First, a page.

DS: Oh, boy… Probably some pundit who gets strung up for having too much of a mouth on him. I don’t know… I don’t think I was Napoleon or Tutankhamun or anything like that. Sometimes, I feel like I’m a pretty new soul with a skill-set, right now in this lifetime. I’m as prone to failure as anyone. It’s taken me more than half of this lifetime to learn how to stumble and get back up. It’s something I’ve worked hard to learn.
L4LM: You previously mentioned the power of the audience and the importance of having a receptive audience. Is there a particular venue or city that seems to have an audience that is more noticeably involved with the musical developments on stage?
DS: There’s a lot of them. I think the opportunity is there for every city, and I think there are a lot of factors. There was a club called the Cat’s Paw in either Wyoming or Montana—it could be in Missoula, Montana. It just struck me that they were so hungry for the live music experience that they were crowd-surfing during a ballad. We were playing something like “I’m Not Alone” or “C. Brown” or one of those slower songs, and the audience was going nuts! They were slam dancing and crowd surfing. I think it was such a release to be a part of making live music that it became palpable.
It’s like what I was saying earlier about creating the opportunity for something special to happen and if the audience is receptive, maybe as lost in the moment of creation as we are, then a symbiosis happens. Something that I call an “energy rodeo” happens. It’s like a good volley in tennis where we bat some energy toward the audience, and they receive it and turn it back on us, and we hit it back. When it continues that way through a concert, it’s pretty special. It’s really hard to pin down, I don’t think there is a formula. All you can do is try to set up the best circumstances for the possibility of something like that to happen.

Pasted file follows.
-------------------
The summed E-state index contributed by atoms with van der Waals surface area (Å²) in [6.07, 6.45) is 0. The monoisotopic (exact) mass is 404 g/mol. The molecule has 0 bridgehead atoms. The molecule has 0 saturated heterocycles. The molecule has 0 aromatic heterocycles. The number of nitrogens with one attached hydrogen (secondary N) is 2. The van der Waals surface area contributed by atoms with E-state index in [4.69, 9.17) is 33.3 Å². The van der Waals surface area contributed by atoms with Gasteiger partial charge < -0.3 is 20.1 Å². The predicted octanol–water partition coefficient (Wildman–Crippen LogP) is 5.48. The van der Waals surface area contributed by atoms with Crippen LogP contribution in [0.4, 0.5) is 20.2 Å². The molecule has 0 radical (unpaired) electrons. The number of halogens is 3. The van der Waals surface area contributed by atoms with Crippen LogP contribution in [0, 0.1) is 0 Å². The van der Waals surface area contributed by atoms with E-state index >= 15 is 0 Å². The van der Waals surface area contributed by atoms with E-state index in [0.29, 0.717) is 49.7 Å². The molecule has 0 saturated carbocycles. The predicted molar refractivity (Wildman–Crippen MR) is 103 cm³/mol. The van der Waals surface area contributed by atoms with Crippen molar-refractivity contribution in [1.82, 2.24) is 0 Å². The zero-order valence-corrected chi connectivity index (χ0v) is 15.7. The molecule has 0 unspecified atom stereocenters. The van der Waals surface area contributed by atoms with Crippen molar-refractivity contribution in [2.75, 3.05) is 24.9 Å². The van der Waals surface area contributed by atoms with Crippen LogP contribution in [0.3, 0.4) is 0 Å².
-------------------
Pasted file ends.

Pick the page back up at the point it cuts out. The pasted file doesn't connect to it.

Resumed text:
L4LM: On an unrelated note, what do you use to keep your hair billowing even indoors?
DS: My most dependable fan. It was purchased at Home Depot, and it runs on 120 volts.
L4LM: It seems to come up a lot in audience conversations.
DS: It was a necessary evil from back in the old days. To not have to wash clothes and to not exist in a sauna. Just a little bit of air moving helps me feel not claustrophobic, and it does have a Medusa effect on my hair. I can’t explain it, but I certainly enjoy it.
L4LM: I know, the photographers do too.
DS: Well, something’s gotta move around in my world.
L4LM: I was wondering if you could comment on the difference in the music industry nowadays as opposed to when you started?